WTO clinches first global trade deal in its history: easier customs rules
Ending months of deadlock, the World Trade Organization on Thursday ratified a global deal to ease customs rules, making it the first agreement in the multi-lateral trade body’s history.business Updated: Nov 28, 2014 09:44 IST
Ending months of deadlock, the World Trade Organization (WTO) on Thursday ratified a global deal to ease customs rules, making it the first agreement in the multi-lateral trade body’s history.
The deal was adopted by 160 member countries barely a fortnight after India and the United States resolved a major dispute over food subsidies, paving the way to remove a major irritant in adopting the trade facilitation agreement (TFA) to make global trade easier, faster and cheaper by making systems transparent and reducing red tape.
The agreement means the WTO will introduce new standards for customs checks and border procedures. Proponents say this will streamline the flow of trade around the world, adding as much as $1 trillion and 21 million jobs to the world economy.
“It’s all agreed,” a WTO official said outside the closed-door WTO meeting in Geneva.
In July, India had withstood mounting pressure from developed countries including the US, which had blamed New Delhi’s hard bargain strategy for the eventual collapse of the talks putting the WTO’s future on “uncertain ground.”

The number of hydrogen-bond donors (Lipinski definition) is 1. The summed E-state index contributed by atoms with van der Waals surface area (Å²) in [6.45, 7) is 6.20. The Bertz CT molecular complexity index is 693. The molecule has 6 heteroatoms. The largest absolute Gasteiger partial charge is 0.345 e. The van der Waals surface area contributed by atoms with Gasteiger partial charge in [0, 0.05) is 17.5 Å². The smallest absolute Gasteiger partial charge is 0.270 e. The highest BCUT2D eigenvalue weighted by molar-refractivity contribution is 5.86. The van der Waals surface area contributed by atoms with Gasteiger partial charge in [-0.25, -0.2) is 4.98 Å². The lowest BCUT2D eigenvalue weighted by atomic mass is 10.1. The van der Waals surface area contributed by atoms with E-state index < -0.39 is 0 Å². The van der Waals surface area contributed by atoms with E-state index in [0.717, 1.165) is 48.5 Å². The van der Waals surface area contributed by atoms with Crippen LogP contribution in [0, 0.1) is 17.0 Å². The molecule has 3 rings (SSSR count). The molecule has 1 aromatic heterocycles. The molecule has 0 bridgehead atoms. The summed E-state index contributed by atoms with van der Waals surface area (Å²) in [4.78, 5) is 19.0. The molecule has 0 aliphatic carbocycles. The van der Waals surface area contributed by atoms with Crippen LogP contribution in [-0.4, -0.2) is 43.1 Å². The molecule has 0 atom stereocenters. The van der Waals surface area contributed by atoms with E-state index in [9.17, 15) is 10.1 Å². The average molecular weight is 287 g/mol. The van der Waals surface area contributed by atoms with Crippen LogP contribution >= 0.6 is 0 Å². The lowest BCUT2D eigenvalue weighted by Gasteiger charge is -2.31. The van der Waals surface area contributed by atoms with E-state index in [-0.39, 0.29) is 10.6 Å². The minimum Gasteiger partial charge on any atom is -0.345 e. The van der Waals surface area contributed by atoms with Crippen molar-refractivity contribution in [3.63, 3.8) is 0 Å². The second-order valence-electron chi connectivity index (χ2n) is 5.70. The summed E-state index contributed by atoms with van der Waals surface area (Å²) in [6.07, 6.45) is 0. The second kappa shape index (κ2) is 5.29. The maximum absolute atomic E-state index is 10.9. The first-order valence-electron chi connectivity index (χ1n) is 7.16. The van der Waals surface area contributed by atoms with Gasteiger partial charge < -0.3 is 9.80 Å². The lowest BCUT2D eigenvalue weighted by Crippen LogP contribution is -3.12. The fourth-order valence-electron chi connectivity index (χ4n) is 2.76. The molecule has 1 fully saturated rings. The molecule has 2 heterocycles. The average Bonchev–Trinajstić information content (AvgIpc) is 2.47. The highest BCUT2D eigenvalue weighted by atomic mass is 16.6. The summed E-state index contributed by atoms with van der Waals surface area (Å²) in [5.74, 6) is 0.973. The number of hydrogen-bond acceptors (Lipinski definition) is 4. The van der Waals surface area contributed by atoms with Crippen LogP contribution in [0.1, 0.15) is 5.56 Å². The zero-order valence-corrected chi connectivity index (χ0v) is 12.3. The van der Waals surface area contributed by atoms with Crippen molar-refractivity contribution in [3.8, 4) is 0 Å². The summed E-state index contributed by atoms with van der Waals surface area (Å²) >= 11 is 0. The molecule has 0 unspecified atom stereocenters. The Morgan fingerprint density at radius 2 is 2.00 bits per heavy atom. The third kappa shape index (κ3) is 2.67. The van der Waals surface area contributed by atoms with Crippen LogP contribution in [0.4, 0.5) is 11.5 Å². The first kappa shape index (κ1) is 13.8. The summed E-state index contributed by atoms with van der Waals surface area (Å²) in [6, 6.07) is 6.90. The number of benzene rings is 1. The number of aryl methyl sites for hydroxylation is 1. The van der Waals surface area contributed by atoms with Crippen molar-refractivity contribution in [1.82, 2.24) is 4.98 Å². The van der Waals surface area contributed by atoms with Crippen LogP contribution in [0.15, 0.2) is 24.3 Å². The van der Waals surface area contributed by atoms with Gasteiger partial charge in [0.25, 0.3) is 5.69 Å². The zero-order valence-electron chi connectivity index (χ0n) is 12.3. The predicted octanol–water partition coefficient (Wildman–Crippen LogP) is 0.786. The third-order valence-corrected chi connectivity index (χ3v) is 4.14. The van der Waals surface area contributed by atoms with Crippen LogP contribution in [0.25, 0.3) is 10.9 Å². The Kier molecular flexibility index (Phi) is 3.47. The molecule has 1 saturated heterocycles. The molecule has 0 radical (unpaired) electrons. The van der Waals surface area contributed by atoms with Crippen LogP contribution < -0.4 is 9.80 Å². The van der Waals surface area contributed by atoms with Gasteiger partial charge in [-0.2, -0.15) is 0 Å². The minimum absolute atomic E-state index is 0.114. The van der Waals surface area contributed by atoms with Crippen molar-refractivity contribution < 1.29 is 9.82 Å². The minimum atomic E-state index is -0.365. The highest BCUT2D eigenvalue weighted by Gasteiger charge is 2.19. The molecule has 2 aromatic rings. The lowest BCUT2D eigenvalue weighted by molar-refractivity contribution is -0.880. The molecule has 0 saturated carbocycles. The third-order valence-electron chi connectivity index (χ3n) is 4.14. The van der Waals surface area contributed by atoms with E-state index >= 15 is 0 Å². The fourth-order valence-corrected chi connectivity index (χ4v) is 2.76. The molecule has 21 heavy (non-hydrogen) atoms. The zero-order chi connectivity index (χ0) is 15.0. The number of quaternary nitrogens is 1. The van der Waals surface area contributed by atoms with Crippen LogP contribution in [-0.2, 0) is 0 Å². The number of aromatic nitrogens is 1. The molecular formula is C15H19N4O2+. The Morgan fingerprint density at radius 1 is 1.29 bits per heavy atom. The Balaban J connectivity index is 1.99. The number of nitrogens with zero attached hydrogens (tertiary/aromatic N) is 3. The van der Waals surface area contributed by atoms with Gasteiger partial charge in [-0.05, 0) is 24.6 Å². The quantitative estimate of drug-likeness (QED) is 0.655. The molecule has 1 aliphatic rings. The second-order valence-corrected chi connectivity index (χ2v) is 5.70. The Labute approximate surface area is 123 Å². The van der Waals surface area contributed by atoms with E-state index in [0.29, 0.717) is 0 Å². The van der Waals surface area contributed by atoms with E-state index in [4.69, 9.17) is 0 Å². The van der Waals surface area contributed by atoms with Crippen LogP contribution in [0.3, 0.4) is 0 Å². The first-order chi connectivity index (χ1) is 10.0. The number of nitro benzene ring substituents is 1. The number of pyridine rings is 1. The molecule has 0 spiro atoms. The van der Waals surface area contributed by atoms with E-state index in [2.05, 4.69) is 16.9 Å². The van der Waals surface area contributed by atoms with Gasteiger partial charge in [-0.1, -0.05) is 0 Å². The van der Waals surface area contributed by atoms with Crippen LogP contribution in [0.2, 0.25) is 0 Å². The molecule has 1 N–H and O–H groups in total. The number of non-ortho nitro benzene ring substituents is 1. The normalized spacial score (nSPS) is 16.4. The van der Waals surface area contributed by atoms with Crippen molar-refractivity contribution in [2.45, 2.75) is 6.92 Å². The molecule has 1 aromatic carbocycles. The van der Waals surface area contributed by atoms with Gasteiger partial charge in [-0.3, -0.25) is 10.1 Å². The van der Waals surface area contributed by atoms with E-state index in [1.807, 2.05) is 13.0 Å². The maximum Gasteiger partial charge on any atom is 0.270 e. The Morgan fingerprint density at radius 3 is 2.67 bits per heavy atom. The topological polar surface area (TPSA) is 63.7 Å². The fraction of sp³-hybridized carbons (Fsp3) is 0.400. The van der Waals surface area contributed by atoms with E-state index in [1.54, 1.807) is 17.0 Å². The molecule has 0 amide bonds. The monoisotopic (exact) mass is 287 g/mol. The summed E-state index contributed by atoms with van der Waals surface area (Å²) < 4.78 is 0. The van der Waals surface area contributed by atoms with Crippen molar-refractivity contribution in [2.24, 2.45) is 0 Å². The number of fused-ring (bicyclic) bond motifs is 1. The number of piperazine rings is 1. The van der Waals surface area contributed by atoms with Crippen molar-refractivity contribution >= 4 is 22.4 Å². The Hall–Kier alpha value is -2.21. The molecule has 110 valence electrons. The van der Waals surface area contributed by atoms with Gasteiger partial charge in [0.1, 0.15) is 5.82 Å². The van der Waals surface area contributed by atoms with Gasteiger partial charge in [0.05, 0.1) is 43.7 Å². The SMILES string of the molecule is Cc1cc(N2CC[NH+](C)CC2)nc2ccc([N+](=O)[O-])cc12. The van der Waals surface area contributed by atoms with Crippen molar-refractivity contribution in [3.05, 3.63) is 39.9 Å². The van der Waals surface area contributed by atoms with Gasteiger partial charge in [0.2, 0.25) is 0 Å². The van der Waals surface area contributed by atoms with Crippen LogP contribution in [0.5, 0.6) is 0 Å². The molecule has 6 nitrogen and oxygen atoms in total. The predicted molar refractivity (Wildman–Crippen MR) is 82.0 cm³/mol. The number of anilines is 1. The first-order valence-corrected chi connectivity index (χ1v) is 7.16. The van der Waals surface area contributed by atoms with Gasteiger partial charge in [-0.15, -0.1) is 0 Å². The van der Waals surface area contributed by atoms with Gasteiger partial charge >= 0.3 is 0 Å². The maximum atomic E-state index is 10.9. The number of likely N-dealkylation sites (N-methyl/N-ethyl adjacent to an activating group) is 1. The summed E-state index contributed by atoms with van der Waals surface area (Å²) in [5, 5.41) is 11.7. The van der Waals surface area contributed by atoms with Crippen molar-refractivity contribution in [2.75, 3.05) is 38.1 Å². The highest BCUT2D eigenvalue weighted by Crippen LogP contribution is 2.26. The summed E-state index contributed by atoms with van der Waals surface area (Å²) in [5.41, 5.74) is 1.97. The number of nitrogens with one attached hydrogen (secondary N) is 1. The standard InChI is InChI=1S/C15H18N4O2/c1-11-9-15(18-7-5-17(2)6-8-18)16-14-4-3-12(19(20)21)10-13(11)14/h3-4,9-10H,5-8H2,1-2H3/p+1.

India, however, held the view that without a permanent solution on food subsidies, public stockholding programmes such as buffer stock of food-grains would be hampered.
Existing rules cap the value of food subsidies at 10% of the value of production. But due to the manner in which the support is calculated at prices of nearly three decades ago, many countries would find it difficult to stay within the limit potentially attracting strong penalties from the trade body.
India said this would affect its food security programme and food grain procurement through minimum support prices.
As part of the agreement, till such time the WTO members find a permanent solution on a formula to cap food stockpiling by government agencies for welfare schemes, no punitive measures will be pressed on countries for breaching the subsidy cap.
The roadmap for a permanent solution is expected by next year.
Prime Minister Narendra Modi and President Barack Obama’s personal intervention had helped India and the US resolve the row and get moving on the talks, US Trade Representative Michael Froman said earlier this week.
The reform package adopted on Thursday was agreed at a WTO meeting in Bali last December.